samedi, août 07, 2010

Sowing the wind

The three of us have just taken off our lifejackets after a wonderful few hours on the Weber River.

Fabulous guide, great stories (can you believe a tourist really asked "at what altitude does a deer become an elk?") and the sight of my son floating alongside the raft have produced a mood of blissful relaxation. Looking at the canyons above, I am amazed by the natural forces that created beauty that inspires such awe in humans.

Walking over to the Explorer my friend has rented, I decide to check my email. And my jaw drops as I scan the diocesan email telling congregants and clergy that the ecclesiastical appeals court has reversed the judgement of a lower one against Bishop Charles Bennison.

Not because the case against him was incorrect -- he did indeed act, they argue, in a way unbecoming a member of the clergy by covering up the sexual abuse of his brother.

But because, dear friends, the statute of limitations ran out.

The Bishop says the case ought not to have been brought. I say, it should have been brought decades ago.

But this issue is much bigger than our Bishop, previously and now my boss.

It is a judgment on a church whose leaders, like so many Roman Catholic bishops, ignored the abuse going on right under their behatted skulls. What did Bishop Borsch know? What of other bishops now gone? Why did they protect the brothers, Charles and John -- because the Bennison's father was a colleague?

The bitter fruits of that bigger cover-up are evident now. A bishop tainted by a court judgment, but free on what is basically a technicality. A Standing Committee that did all they could to unseat him, using whatever weapon lay nearby. A Presiding Bishop and ecclesiastical court that now look weak and perhaps even inept.

What would have happened if twenty years ago the men who ran the church would have put justice above self-interest? What of the men and women ruling it now? Where are the models for charity, or humility, or integrity?

Sow the wind...and reap...a judgment.

I hop into the car. You aren't going to believe this, I tell my friend, also an Episcopalian. And she doesn't.

mardi, août 03, 2010

Deadline for the mainline? Commentary from Lancaster

What does it feel like to be a church pastor in a denomination struggling with shrinking membership and roiled by internecine arguments over social issues?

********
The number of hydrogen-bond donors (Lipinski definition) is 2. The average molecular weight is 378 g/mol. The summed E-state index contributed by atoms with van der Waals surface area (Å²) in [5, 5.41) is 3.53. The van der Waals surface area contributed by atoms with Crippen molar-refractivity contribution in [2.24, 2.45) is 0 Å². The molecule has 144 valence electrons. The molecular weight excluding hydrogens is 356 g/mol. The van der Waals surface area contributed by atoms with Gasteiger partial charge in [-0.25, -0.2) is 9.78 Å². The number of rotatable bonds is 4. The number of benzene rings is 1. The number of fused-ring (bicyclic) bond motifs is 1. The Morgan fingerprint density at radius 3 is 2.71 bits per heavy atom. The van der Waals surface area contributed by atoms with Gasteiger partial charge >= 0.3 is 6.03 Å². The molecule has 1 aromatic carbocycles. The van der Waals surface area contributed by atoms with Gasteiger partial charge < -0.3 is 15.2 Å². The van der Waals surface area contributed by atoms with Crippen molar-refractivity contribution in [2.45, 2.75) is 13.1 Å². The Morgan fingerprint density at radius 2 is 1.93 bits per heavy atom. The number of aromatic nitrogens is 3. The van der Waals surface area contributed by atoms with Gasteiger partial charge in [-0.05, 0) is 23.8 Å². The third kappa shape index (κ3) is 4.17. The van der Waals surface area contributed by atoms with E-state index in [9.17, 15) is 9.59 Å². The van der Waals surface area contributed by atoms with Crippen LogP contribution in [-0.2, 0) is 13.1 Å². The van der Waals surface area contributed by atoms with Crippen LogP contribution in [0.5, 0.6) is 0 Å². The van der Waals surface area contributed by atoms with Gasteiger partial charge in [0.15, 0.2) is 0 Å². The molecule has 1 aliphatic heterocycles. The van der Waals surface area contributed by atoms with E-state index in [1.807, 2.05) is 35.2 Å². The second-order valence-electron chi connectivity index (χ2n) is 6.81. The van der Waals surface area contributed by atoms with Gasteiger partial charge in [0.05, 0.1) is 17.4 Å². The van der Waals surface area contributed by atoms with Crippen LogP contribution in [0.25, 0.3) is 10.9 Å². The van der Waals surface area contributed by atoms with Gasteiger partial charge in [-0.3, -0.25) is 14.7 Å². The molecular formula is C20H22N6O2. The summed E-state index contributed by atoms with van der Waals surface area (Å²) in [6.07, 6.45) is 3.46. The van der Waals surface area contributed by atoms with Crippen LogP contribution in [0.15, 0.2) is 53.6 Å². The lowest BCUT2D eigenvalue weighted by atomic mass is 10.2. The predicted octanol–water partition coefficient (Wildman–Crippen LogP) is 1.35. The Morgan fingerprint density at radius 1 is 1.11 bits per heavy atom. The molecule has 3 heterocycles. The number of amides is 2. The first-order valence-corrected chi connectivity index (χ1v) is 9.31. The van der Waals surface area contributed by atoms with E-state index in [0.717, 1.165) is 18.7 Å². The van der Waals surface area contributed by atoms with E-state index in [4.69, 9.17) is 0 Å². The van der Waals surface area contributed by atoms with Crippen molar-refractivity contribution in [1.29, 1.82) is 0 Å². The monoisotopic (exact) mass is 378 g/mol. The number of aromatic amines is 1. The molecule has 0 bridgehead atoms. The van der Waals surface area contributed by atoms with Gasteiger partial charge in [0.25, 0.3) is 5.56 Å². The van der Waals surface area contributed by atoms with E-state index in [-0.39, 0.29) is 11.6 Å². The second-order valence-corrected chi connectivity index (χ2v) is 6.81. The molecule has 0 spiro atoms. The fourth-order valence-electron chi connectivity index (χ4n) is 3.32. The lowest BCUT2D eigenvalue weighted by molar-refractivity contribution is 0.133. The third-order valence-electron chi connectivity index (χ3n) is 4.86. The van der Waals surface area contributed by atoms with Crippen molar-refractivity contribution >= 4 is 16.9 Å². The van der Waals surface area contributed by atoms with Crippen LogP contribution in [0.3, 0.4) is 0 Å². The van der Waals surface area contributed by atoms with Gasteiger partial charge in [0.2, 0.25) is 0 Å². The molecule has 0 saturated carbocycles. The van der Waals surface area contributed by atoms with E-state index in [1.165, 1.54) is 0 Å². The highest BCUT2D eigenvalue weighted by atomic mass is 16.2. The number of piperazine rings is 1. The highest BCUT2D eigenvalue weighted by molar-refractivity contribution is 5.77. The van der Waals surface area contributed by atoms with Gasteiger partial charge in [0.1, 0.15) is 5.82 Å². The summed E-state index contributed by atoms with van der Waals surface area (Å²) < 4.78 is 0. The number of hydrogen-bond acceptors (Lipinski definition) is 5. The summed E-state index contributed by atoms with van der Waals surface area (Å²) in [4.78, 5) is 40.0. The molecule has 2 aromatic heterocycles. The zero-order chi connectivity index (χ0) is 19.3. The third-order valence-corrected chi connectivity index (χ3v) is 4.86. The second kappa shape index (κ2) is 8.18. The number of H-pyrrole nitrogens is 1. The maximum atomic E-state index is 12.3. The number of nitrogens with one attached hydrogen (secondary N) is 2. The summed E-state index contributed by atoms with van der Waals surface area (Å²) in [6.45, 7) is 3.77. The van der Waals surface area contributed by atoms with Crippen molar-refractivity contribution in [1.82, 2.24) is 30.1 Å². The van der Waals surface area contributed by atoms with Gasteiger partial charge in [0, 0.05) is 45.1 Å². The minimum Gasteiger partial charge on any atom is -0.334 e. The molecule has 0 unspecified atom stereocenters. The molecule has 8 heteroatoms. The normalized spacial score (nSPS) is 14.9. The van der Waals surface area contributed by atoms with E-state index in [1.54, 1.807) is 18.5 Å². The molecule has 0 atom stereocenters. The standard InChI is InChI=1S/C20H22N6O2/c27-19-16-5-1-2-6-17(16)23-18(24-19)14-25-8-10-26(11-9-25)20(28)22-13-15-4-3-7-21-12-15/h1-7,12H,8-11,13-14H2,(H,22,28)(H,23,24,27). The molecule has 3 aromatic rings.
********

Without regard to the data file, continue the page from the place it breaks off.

Having served in an Episcopal evangelical congregation in which the debate over gay ordinations and blessings was often right there on the front burner, I am aware of the stress such arguments can exact.
But to get another perspective, this time from an urban pastor in the Lancaster area, I turned to Steve Verkouw, senior pastor at Lancaster's Grace Lutheran Church, 517 N. Queen St.
For the past fifteen years, Verkouw has both observed and participated in the changes that have affected both his northern corner of the city and his denomination, the Evangelical Lutheran Church in America.
Verkouw certainly doesn't give the impression that he is depressed by the challenges of an inner city-pastorate in a mainline church -- in fact, Grace Church has grown slightly over the past few years.
But he is clear that where once the congregation could take its city leadership position for granted, thanks to immigration and ranks of the faithful fueled by procreation, now it must chart a very different course, maintaining a Lutheran identity but reaching out in new ways that meet the needs of its neighbors.
Founded in 1874 as a daughter congregation of the colonial-era Holy Trinity Lutheran, the church once stood in a growing neighborhood bounded by farmland and dirt roads. Thanks in large part to the energetic work of long-term pastor Charles Elvin Haupt and a surging immigrant population of Lutherans, the church "flourished as its members took advantage of American opportunities," he said.
Over the first part of the 20th century, both church and Sunday school attendance grew.
Then the demographic changes which transformed cities around America began to affect Grace Church. White members left the city for the suburbs and the area around the church became one of rental units and apartments.
Many mainline congregations in urban areas haven't been able to survive this transition.
A solidly middle-class congregation with pockets of affluence and poverty, Grace was able to remain vital, however, because many loyal members continued to commute into the city to worship.
Having spent six years working in the Rust Belt in northwest Pennsylvania, Verkouw was no stranger to wrestling with the problems faced by urban pastors ministering in evolving neighborhoods.